by Deborah Jeanne Sergeant
“All cities, suburbs and rural towns have Norway rats and house mice,” said Jody Gangloff-Kaufmann, coordinator of community integrated pest management for Cornell, who recently presented a talk on rodent management as part of a webinar on IPM.
In rural settings, many enticements attract rodents, including feed storage, feed troughs, pet food and crops. Less foot traffic is present to deter them and, in some cases, older structures that aren’t well sealed offer rodents easy access to food and shelter.
Rats can contaminate food, chew wires and pipes, cause structural fires, spread disease organisms, carry disease vectors such as fleas, bite humans, livestock and pets, destroy landscapes and undermine sidewalks and building foundations.
“Rats can do a ton of damage,” she concluded. “What’s important to us is the human exposure to pathogens. The direct transmission is when humans come into direct contact with rodents or rodent debris, its urine and feces. Indirect transmission is a vector like a flea or tick that live on the outside of the rodent.”
Gangloff-Kauffmann encourages use of IPM for controlling rodents, especially in light of the emerging infectious human diseases originating in animal species.
“IPM can reduce the use of rodenticides while improving the success of rodent management,” she said.
Excluding pests by securing structures represents one way to curb rodent proliferation. There is no “silver bullet” for rodent management, Gangloff-Kaufmann said – but it helps if the “build them out approach” is widespread, so the rodents have nowhere to go.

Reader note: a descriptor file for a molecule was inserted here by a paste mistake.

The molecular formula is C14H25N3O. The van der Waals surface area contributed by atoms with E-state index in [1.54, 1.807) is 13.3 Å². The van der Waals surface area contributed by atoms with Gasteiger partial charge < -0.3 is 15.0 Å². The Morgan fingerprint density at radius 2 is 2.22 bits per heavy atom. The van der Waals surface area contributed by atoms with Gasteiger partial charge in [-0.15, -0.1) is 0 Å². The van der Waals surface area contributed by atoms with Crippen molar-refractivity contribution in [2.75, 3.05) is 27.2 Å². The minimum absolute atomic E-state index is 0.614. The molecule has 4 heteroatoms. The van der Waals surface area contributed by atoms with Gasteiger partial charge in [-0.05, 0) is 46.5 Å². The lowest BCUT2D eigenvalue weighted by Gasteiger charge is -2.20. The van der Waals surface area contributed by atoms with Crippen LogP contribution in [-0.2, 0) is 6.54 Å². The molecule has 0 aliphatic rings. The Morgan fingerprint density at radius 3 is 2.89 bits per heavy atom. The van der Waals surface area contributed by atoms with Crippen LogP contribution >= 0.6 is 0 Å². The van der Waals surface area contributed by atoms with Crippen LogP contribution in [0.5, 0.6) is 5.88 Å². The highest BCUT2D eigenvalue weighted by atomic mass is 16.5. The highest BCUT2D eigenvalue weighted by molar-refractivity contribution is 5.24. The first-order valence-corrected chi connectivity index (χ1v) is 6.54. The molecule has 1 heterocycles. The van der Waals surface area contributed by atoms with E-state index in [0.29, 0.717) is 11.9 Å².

“All of this would lead to better pest management to protect human health,” Gangloff-Kauffmann said. “There’s a great diversity of microbes carried by rodents.”
These include known and novel viruses, including sapoviruses, caridoviruses, kobuviruses, parechoviruses, rotaviruses and hepaciviruses. A recent study also revealed three gastroenteritis varieties (E. coli, C. difficile and Salmonella enterica) as well as four febrile pathogens (Bartonella spp., Streptobacillius monilformis, Leptospira interrogans and Seoul hantavirus).
Parasite sampling showed fleas on the rodents in the New York City study. The disease vector parasites from the rats demonstrated “the need to fully characterize the diversity and distribution of ectoparasites on Norway rats and assess the role in vector-borne disease transmission,” Gangloff-Kauffmann said.
Two observed parasites on the rats were Oriental rat flea and spined rat louse. Though not detected in this study, the bubonic plague was caused by Yersinia pestis bacteria carried by the Oriental rat flea. The spined rat louse can transmit typhus.
Usually, food plants use bait outside and traps inside to abide by the rodent control plans required by federal law.
Gangloff-Kauffmann said that environmental conditions can affect how often rats visit control devices. She referenced a Cornell study with which she was involved that showed data on rat activity collected from bait/trap boxes at 12 locations in New York and Toronto (76 inside and 27 outside), looking at conditions effecting rat activity included shelter, box location, temperature, food, water, pathways, disturbance and access to buildings.
“The result of this research is that yes, environmental conditions influence rat movements,” Gangloff-Kauffmann said. “Trap catches and bait feeding increased with higher temperatures, proximity to food and water resources, lower disturbance, access inside buildings and shelter inside and outside.”
From these results, she said the placement of bait and traps every 30 to 50 feet is not optimal. “We can improve use of baits and traps by using them only where rodents are active,” Gangloff-Kauffmann said.
She concluded that, “more needs to be done to understand rodent disease potential and improve rodent management.”